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I have no problem with "Guy Time" But how do we accomplish this "Guy Time" in a Venture Crew with "GIRLS!" Yuk!!! You guys need to get with the 21st century. You want "Guy Time" spend some time taking your son to a football game, or baseball game. You make the time and decision to spend some quality time with only your son. If your in a group like scouts, live the policies, don't bend them to fit.

 

ASM1

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Two points:

 

1) Bob's point of the CO having direct say in adult leadership, as in no female leadership, is nothing new. This was discussed in my Basic Leader Training back in the 70's.

 

2) What seems to be missing in this discussion, is the fact that some Troops (big or small), simply didn't/don't have enough trained male leadership to run successful Troop programs. I've had to recruit women leadership for our Troop, simply because there was no "Dad," or if there was a Dad around, he was always working (usually at his golf swing).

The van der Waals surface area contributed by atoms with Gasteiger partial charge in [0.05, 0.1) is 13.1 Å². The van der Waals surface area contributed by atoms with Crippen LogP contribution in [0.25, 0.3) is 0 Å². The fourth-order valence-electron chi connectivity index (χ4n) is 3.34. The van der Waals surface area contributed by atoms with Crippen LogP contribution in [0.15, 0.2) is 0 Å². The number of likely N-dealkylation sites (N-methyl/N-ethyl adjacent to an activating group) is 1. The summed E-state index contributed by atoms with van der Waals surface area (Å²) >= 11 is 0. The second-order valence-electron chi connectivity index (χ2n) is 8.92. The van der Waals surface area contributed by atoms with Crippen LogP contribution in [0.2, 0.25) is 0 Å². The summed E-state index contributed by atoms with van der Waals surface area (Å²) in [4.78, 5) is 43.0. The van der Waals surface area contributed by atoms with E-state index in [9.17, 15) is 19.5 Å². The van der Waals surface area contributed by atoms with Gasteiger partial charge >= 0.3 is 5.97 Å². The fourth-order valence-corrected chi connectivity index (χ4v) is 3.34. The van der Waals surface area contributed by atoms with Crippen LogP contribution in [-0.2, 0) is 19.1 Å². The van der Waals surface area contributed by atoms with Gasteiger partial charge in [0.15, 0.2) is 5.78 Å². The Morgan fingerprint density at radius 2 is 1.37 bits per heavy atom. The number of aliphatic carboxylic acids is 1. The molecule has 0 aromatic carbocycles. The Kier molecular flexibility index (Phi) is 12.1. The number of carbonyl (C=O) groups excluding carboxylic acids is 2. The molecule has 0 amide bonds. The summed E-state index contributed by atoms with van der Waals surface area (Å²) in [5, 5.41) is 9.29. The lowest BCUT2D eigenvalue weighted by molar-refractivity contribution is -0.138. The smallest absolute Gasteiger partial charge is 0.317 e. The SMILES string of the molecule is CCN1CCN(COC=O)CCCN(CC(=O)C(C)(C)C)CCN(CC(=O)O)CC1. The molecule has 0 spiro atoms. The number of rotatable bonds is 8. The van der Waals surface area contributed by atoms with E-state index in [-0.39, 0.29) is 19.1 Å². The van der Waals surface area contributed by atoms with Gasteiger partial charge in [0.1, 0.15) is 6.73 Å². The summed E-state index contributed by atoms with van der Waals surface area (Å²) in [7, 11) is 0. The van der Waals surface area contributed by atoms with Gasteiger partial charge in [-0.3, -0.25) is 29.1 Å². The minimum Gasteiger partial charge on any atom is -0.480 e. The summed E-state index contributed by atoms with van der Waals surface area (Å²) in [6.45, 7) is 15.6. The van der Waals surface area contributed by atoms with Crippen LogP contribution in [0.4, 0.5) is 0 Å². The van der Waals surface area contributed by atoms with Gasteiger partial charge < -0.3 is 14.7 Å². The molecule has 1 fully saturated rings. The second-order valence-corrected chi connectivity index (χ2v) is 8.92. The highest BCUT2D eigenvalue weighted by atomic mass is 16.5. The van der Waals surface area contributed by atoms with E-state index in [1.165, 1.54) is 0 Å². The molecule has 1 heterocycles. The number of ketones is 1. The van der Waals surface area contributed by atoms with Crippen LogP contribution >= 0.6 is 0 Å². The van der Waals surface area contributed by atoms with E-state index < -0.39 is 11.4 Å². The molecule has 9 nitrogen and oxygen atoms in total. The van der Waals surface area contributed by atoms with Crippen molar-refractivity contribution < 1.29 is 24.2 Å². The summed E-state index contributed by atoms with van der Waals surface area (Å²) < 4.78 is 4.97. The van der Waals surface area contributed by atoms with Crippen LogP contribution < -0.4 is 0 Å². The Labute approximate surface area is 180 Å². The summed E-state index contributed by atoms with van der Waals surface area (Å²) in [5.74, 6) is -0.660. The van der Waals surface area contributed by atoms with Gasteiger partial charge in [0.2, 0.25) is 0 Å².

In our area of Virginia, women are very involved at all levels, and have been for many years. I saw the increasing involvement years ago, again, because there were NOT enough Dads getting involved !!!

 

I do want to state, however, I do agree with the comments made by YoungBlood. My brother and I were Scouts in the early 70's, when there was exclusive male leadership. I don't remember one female leader on any level. "Guy time" is important, but a lot of Troops wouldn't be in existance today, if the Moms hadn't steped up years ago when needed. Thanks MOMS !!!!

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Hey, there's a difference between giving the guys some space (reasonable) and prohibiting mom's from camping (while evidently legal, a poor message to send to the boys). It sounds like the latter in this instance.